Reef Fish Swim Deep in Search of Cooler Water

Written by on August 10, 2015 in Fish, Marine Life
Resting redthroat. Photo credit:Michelle Heupel.

Resting redthroat. Photo credit:Michelle Heupel.

A new study from James Cook University (JCU) found that some fish will swim to deeper waters to escape the heat. If the trend of ocean warming continues, this could have profound consequences on marine ecosystems.

Scientists at JCU attached satellite tags that transmitted depth to 60 redthroat emperor fish near Heron Island in the Great Barrier Reef. The fish were monitored for a year. During that time, the data showed they were less likely to be found on shallower reefs on warmer days.

“This is a commercially important fish and we are looking at a significant depth shift,” lead researcher, Dr. Leanne Currey, explained in a news release. “If it’s not around in the shallows in the future then fishers will have to redirect their efforts and it may be significantly harder to catch them.”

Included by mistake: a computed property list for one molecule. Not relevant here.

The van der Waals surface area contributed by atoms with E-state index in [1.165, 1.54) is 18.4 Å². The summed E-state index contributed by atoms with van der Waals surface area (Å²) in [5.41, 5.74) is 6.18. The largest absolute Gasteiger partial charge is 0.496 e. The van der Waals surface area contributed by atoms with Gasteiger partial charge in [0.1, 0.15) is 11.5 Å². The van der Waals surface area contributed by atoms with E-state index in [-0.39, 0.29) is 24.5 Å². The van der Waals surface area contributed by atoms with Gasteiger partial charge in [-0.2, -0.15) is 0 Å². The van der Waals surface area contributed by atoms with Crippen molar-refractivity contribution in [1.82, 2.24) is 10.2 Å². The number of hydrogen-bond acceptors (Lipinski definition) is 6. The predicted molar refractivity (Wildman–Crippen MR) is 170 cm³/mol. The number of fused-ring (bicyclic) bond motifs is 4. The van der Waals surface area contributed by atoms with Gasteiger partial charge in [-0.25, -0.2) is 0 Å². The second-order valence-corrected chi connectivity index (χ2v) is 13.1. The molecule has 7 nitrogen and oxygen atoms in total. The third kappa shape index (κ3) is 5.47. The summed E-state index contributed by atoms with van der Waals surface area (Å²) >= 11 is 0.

In addition to temperature, the scientists also accounted for air pressure, rainfall, and moon phases, but found that temperature was the only factor that correlated with the depth of the fish.

Releasing a redthroat emperor fish. Photo credit:Michelle Heupel.

Releasing a redthroat emperor fish. Photo credit:Michelle Heupel.

Dr. Currey explained that it’s also possible that instead of living at deeper depths, the fish may shift south to find cooler waters. Either way, their typical habitat appears to be changing.

The next step will be to determine if the fish can adapt to warmer waters.

To learn more:

Copyright © 2015 by Marine Science Today, a publication of Marine Science Today LLC.

About the Author

About the Author: Emily Tripp is the Publisher and Editor of MarineScienceToday.com. She holds marine science and biology degrees from the University of Miami's Rosenstiel School of Marine and Atmospheric Science and a Master of Advanced Studies degree in Marine Biodiversity and Conservation from Scripps Institution of Oceanography. When she's not writing about marine science, she's probably running around outside or playing with her dog. .

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